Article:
Aberdeen Children of the 1950s (ACONF)
About the cohort
The Aberdeen Children of the 1950s study is a population-based resource for the study of biological and social influences on health across the life-course and between generations. Comprising of almost all people born in Aberdeen, Scotland between 1950 and 1956, this cohort is based on 12,150 children (born to 9,422 mothers, and including many siblings) who took part in the Aberdeen Child Development Survey, a cross-sectional study of learning disability in December 1962.
All children in primary years three through seven in Aberdeen were given a battery of reading tests, and they and their teachers were surveyed on their family, friendships, personality and behaviour. These data were permanently linked to: mother’s pregnancy and their birth records; scores from IQ tests at ages 7, 9 and 11; school medical records; home valuation; and neighbourhood data from the 1961 census. A subset of mothers gave structured interviews in 1964 when the children were in primary school and in 1986 when they were in their early thirties.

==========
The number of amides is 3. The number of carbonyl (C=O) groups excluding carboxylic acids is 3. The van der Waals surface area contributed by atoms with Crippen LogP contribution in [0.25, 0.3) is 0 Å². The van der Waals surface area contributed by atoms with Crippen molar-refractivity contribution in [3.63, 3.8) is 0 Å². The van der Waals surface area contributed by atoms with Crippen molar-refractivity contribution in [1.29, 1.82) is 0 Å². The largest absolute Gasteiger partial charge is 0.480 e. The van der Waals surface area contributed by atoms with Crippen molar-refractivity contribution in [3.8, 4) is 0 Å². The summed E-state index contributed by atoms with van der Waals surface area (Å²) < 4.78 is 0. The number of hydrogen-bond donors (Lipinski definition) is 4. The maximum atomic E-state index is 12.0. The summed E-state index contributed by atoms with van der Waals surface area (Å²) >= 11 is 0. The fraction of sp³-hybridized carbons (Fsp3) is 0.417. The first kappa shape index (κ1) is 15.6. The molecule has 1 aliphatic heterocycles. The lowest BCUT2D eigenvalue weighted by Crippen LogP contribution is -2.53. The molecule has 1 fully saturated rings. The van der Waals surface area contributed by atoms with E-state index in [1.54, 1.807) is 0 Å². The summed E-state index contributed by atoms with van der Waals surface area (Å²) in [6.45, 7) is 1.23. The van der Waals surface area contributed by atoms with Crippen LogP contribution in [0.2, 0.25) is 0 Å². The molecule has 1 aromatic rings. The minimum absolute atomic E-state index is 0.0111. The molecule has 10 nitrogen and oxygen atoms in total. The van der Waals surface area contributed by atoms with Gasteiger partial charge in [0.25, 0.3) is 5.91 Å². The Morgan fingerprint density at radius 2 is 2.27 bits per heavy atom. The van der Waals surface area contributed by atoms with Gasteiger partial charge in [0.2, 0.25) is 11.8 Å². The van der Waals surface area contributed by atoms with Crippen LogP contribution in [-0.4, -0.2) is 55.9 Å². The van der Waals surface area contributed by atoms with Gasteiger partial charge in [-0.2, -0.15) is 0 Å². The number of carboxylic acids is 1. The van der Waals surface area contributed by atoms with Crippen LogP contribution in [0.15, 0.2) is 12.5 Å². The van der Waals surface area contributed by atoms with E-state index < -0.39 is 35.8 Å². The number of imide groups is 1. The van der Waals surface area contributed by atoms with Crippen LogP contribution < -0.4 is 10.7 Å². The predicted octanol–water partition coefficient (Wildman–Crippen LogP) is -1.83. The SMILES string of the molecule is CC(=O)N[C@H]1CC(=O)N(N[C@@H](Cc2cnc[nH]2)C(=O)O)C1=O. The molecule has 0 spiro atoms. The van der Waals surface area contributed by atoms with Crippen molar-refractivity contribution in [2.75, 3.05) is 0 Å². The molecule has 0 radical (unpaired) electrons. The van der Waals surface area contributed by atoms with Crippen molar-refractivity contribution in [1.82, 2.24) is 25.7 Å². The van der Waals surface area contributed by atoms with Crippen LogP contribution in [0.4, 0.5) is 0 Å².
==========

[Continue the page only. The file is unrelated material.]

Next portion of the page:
When the participants were in their forties, 99% (12,013) were traced, and their childhood records were linked to hospital and mental health admissions, maternity records, cancer registers, and death records. Two-thirds of those alive and in the UK (7183) completed a wide-ranging postal survey.
National Records Scotland now hold study member identifiers on the population spine, allowing linkage between study data and all Scottish morbidity and mortality records and prescribing databases. The study has been made available as a research database with the NHS Health Research Authority (number 11/S0802/6).
A detailed data dictionary and original descriptions of the study are available on the website, Children of the 1950s.
- Medical Research Council
Website: Children of the 1950s
Principal Investigator: Professor Phil Hannaford
Children of the 1950s
Dugald Baird Centre for Research on Women's Health
Aberdeen Maternity Hospital
Aberdeen AB25 2ZL
Page last updated: 7 Jan 2015